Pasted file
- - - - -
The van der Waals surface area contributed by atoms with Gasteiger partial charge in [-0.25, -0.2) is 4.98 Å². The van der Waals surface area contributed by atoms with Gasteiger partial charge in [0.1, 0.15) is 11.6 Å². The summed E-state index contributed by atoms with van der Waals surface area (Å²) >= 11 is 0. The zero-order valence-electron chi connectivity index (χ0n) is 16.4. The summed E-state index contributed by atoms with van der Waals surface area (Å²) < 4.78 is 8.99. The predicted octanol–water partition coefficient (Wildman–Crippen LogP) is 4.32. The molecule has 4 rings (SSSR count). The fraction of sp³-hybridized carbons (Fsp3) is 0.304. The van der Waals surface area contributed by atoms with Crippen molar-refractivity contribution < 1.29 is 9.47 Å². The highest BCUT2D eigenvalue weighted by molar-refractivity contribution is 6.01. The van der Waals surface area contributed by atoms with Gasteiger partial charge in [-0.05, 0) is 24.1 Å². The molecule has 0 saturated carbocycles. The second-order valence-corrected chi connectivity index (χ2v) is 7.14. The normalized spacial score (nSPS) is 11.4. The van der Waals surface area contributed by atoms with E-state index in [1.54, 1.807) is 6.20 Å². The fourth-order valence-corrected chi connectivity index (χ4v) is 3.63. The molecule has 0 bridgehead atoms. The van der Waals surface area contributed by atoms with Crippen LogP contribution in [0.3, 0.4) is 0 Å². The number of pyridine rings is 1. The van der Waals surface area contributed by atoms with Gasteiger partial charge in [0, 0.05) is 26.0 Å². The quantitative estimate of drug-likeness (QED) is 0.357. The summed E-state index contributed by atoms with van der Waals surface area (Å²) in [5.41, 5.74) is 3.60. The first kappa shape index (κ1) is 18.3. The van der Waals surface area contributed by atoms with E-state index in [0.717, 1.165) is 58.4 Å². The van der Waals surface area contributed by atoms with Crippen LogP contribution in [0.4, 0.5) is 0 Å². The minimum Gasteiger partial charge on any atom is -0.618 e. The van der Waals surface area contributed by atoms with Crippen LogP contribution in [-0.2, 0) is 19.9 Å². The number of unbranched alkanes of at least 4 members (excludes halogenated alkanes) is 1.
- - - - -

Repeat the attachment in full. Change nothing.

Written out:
The van der Waals surface area contributed by atoms with Gasteiger partial charge in [-0.25, -0.2) is 4.98 Å². The van der Waals surface area contributed by atoms with Gasteiger partial charge in [0.1, 0.15) is 11.6 Å². The summed E-state index contributed by atoms with van der Waals surface area (Å²) >= 11 is 0. The zero-order valence-electron chi connectivity index (χ0n) is 16.4. The summed E-state index contributed by atoms with van der Waals surface area (Å²) < 4.78 is 8.99. The predicted octanol–water partition coefficient (Wildman–Crippen LogP) is 4.32. The molecule has 4 rings (SSSR count). The fraction of sp³-hybridized carbons (Fsp3) is 0.304. The van der Waals surface area contributed by atoms with Crippen molar-refractivity contribution < 1.29 is 9.47 Å². The highest BCUT2D eigenvalue weighted by molar-refractivity contribution is 6.01. The van der Waals surface area contributed by atoms with Gasteiger partial charge in [-0.05, 0) is 24.1 Å². The molecule has 0 saturated carbocycles. The second-order valence-corrected chi connectivity index (χ2v) is 7.14. The normalized spacial score (nSPS) is 11.4. The van der Waals surface area contributed by atoms with E-state index in [1.54, 1.807) is 6.20 Å². The fourth-order valence-corrected chi connectivity index (χ4v) is 3.63. The molecule has 0 bridgehead atoms. The van der Waals surface area contributed by atoms with Crippen LogP contribution in [0.3, 0.4) is 0 Å². The number of pyridine rings is 1. The van der Waals surface area contributed by atoms with Gasteiger partial charge in [0, 0.05) is 26.0 Å². The quantitative estimate of drug-likeness (QED) is 0.357. The summed E-state index contributed by atoms with van der Waals surface area (Å²) in [5.41, 5.74) is 3.60. The first kappa shape index (κ1) is 18.3. The van der Waals surface area contributed by atoms with E-state index in [0.717, 1.165) is 58.4 Å². The van der Waals surface area contributed by atoms with Crippen LogP contribution in [0.4, 0.5) is 0 Å². The minimum Gasteiger partial charge on any atom is -0.618 e. The van der Waals surface area contributed by atoms with Crippen LogP contribution in [-0.2, 0) is 19.9 Å². The number of unbranched alkanes of at least 4 members (excludes halogenated alkanes) is 1.